Offering What We Have

On a recent fly fishing trip my buddy was telling me about how his young daughter was feeling down one night and his wife asked if he could try to talk to her and cheer her up.  As my friend recounted, he wasn’t sure what to do but he thought about what he could offer his daughter at this moment.  “So”, he told me, “I started talking to her while belching.  And it worked!”  My friend’s daughter was soon smiling and laughing along with her eructing father.

I roared with laughter!  Never before have I heard a parent say, “I didn’t know what to do, so I started belching.”

I really love my friend’s approach to this situation.  First I love how, even though he wasn’t sure what to do, he answered the call to assist his daughter, who was having a rough moment.  It would have been easy for him to say something like, “that’s really not my area of expertise” or “she’ll be able to work through it herself”, but instead he decided to engage.  He decided to be a dad.

Second, he thought about what he had to offer.  Despite not knowing what to do at the moment, he quickly thought of what he could offer his daughter to lighten the mood.  It didn’t have to be a perfect, parentally-correct method; it just had to be something he could offer.

Lastly, he offered what he had.  He didn’t hold back, he didn’t say, “belching will never work”.  He simply offered what he had, and cheered up his daughter.  (He likely created a silly memory she will never forget.  I would have loved to hear my dad offer me belches of encouragement when I was a young boy!)

Whether it’s encouraging words, thoughtful actions, listening ears, or myriad other things, we all have something to offer those around us.  All we have to do is offer what we have.

You Can Tell A Lot From A Little

Consider the following sentence:

“After work, he bought his wife some roses.”

By reading these 8 simple words, we very quickly learn quite a bit of information about this person.  For example, we know this person:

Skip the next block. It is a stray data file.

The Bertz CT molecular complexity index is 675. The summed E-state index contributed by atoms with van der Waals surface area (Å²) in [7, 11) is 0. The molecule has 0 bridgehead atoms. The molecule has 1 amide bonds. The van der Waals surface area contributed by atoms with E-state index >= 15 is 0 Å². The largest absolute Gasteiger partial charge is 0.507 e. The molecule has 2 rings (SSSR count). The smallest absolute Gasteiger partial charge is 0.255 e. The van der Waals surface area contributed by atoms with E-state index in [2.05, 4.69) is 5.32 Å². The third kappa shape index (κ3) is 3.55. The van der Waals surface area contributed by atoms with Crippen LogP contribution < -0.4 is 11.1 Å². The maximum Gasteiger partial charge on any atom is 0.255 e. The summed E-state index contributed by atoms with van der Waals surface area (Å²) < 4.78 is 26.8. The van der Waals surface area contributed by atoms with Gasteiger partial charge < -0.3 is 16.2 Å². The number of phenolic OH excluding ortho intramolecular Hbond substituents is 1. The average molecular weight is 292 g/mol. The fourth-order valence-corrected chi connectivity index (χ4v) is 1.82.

• Is a male
  • Is married
  • Has some disposable income to buy flowers
  • Is thinking of his wife
  • Has a job

In addition to these details, our sentence also generates a number of questions for us, such as:

  • Why is he buying flowers for his wife?
  • How long have he and his wife been married?
  • Where does he work?
  • What does he do at his job?
  • How old are these 2 people?
  • Does he buy his wife flowers often?
  • Will his wife appreciate the flowers?

In just 8 simple words we now know a decent amount about this person and have several questions to ask that would help us learn even more about him and his wife.

So what, right?  I mean, that’s nice and all, but what does that have to do with anything, and who really cares?  Consider this…

Every day we exchange numerous sentences with other people through digital forms like text, email, social media, as well as through old-fashioned verbal communication.  Therefore, every day we receive a great deal of information about the people we interact with.  If you want to become better at connecting with people, or become a better listener, this information provides a great starting point to do so.

Begin paying attention to what people are saying.  Listen for the facts, but also keep your radar up for the questions you can ask that will help take the conversation deeper.  And when you have a question, ask it.  These are the initial steps in connecting with others.

I’m not saying you have to do this with every conversation you have, but if you’re looking to make a connection or build a relationship with someone, this is a great way to start.

Share Your Struggles With Others